It’s not clear why the Biotechnology Industry Organization (BIO) chose San Francisco, home of “Protesters R Us” and “Rent-a-Mob,” for its annual convention this week. But one thing is for sure, the byproduct has been a measure of enlightenment, particularly concerning the protesters.
These are 1960s re-enactors whose activities reveal more about their own contradictions than the merits or demerits of biotechnology. At the event this week, they showed up in far fewer numbers, in the low hundreds, a steep drop from the two to three thousand protesting last year in Sacramento. In both cases, the those against biotech failed to shut down the convention but put on a show of their own.
Events planned for this year included a food fight at Fort Mason where combatants were expected to pelt each other with genetically altered tomatoes. They also dumped rotten fruit in the street. But the protest wasn’t just about food.
Organizer Mary Bull of San Francisco told reporters that “It’s about stopping corporate powers; stopping the financial machine behind the war [in Iraq]; stopping this system that’s commodifying more and more [things], and now commodifying our genes, our genetic material, the substance of life itself.”
Of Food and Frankenstein
Organizer David Kahn of Books Not Bombs told reporters that torture at the Abu Ghraib prison was not much different from the California Youth Authority. Others charged that San Francisco’s homeless policies are designed to appease corporations. All that was missing were references to “the violence inherent in the system.” The anticorporate demonology even dominated the serious discussion.
Andrew Kimbrell of the Center for Food Safety in Washington, D.C., told the San Francisco Chronicle that “It’s not that we’re against biotechnology; it’s just that what the industry has done is take science that isn’t ready and rush it to the commercial market, all in the name of profit.”
Precisely when the science might be ready was not clear. Neither was it clear what kind of political and economic system was desired by those claiming to be anarchists but who oppose free trade, the free market, intellectual property rights and technologies that can increase food production. What, then, of charges that genetically altered foods are a potential Frankenstein monster?
Subtleties of Plant Patholody
Dr. Henry Miller of the Hoover Institution at Stanford University, and former FDA official, has written that hybridization, in which genes are moved from one species or one genus to another, might sound dramatic, but “the results are as mundane as a tomato that is more resistant to disease or has a thicker skin that won’t be damaged during mechanical picking.”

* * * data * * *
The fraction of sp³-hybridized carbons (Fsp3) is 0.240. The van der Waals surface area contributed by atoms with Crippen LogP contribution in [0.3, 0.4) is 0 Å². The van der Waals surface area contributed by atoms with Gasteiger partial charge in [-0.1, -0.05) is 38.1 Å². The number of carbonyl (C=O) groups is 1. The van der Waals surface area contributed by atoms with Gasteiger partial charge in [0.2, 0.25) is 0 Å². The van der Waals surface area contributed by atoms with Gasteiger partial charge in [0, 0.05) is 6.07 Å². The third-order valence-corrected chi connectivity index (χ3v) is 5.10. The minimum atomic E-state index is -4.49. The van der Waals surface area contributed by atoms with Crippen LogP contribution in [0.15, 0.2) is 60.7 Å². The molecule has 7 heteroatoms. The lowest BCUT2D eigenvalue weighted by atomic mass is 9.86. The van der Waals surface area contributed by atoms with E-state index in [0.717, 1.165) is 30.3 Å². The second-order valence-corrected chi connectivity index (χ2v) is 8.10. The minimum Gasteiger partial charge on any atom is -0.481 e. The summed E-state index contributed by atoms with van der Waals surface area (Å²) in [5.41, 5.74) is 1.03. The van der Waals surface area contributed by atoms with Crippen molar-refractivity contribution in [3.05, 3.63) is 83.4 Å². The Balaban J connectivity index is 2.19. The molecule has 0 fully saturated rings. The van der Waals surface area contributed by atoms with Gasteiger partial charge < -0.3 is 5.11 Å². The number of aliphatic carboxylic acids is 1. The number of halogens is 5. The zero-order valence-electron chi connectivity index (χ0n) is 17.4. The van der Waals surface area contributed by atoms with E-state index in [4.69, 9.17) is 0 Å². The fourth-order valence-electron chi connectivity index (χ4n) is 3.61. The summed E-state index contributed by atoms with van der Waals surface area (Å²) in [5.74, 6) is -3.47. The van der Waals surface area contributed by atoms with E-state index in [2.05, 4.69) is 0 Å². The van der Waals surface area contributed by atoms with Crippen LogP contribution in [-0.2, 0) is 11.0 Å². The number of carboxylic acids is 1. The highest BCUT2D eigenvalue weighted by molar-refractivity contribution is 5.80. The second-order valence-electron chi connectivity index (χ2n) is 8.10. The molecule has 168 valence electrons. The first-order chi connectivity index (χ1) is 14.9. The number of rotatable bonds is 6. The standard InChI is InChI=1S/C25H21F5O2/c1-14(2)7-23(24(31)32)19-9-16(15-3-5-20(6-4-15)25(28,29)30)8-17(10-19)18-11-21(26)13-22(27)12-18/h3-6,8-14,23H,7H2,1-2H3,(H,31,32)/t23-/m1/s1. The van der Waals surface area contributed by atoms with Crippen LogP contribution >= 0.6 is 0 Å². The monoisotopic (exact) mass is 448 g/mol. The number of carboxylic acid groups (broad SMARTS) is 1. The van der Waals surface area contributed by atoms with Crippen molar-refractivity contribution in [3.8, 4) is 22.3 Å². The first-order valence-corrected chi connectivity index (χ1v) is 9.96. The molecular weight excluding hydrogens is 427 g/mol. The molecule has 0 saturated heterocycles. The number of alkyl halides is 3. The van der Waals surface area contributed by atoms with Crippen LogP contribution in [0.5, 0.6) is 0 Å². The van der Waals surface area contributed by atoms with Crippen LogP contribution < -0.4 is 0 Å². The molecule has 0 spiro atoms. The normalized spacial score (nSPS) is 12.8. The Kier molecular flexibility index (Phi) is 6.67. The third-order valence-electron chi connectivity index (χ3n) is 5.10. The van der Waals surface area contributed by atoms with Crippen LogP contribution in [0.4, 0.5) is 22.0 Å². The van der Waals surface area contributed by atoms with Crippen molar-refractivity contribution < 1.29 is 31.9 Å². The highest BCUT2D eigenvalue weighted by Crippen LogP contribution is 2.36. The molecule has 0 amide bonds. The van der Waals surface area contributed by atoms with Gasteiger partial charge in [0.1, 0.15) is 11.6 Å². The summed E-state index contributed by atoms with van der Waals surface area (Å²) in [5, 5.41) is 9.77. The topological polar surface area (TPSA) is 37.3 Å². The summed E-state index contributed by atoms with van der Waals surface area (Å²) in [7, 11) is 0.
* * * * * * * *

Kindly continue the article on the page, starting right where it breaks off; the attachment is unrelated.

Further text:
Gene-splicing, Miller says, “is actually safer than hybridization, because its results are more precise, circumscribed and predictable, and because it takes advantage of the subtleties of plant pathology.”
Charges by Greenpeace that biotech corn kills monarch butterflies have proved not to be true. Likewise, Starlink corn — intended for animals — could not cause devastating allergies if it found its way into human food, even in minuscule quantities. Neither is there any scientific evidence that “Roundup Ready” soybeans, by some accounts the most popular biotech crop in the world, are unsafe.
Vying for Biotech
Last October, Jonathan Rauch wrote “Will Frankenfood Save the Planet?” in the Atlantic Monthly. The subtitle stated the thesis that “Over the next half century genetic engineering could feed humanity and solve a raft of environmental ills — if only environmentalists would let it.” Rauch predicted that in ten years, most American environmentalists will regard genetic modification as “one of their most powerful tools.”
States and cities are already vying for the biotechnology industry. San Francisco mayor Gavin Newsom not only welcomed the conventioneers but wants to give biotech companies a break on the city’s payroll tax. The companies would create jobs, which some 3,000 young people attended the convention to find. But they would also create new opportunities for the protest industry.
Those approaching the Moscone Center, where the convention took place, found themselves confronted by protesters yelling “Quit your jobs! Quit your jobs!”
Apparently work is evil too.
Sonia Arrison, a TechNewsWorld columnist, is director of Technology Studies at the California-based Pacific Research Institute.
This story was originally published on June 11, 2004, and is broughtto you today as part of our Best of ECT News series.
This isn’t imho a big surprise. The original pro-environment movement got hijacked by anti-business groups a while ago. Maybe some of the real protesters finally woke up and realized they we being led by idiots… I do tend to agree with them though (to some degree) on intellectual property rights. After all, as a computer programmer, that *isn’t* working for a multi-million dollar company, how the hell can I write software at all when any idiot that does have millions to back them can patent "scrolling in a window" or other *ideas* instead of tangible inventions. And if I did work for such a company, quess who would own ‘my’ intellectual property? Yep, not me, the company. We are headed for a world in which even basic ideas are held inviolate in perpetuity, so that even thinking about making anything new requires buying (or in the case of things like archival footage renting) rights to use it. Apparently the perfect capitalist system where you can’t even have an idea of your own without someone holding out their hand and asing you to pay them for inventing a variation on an idea they already patented….
Just because these people are complete idiots doesn’t mean that at least some of their paranoia isn’t justified. lol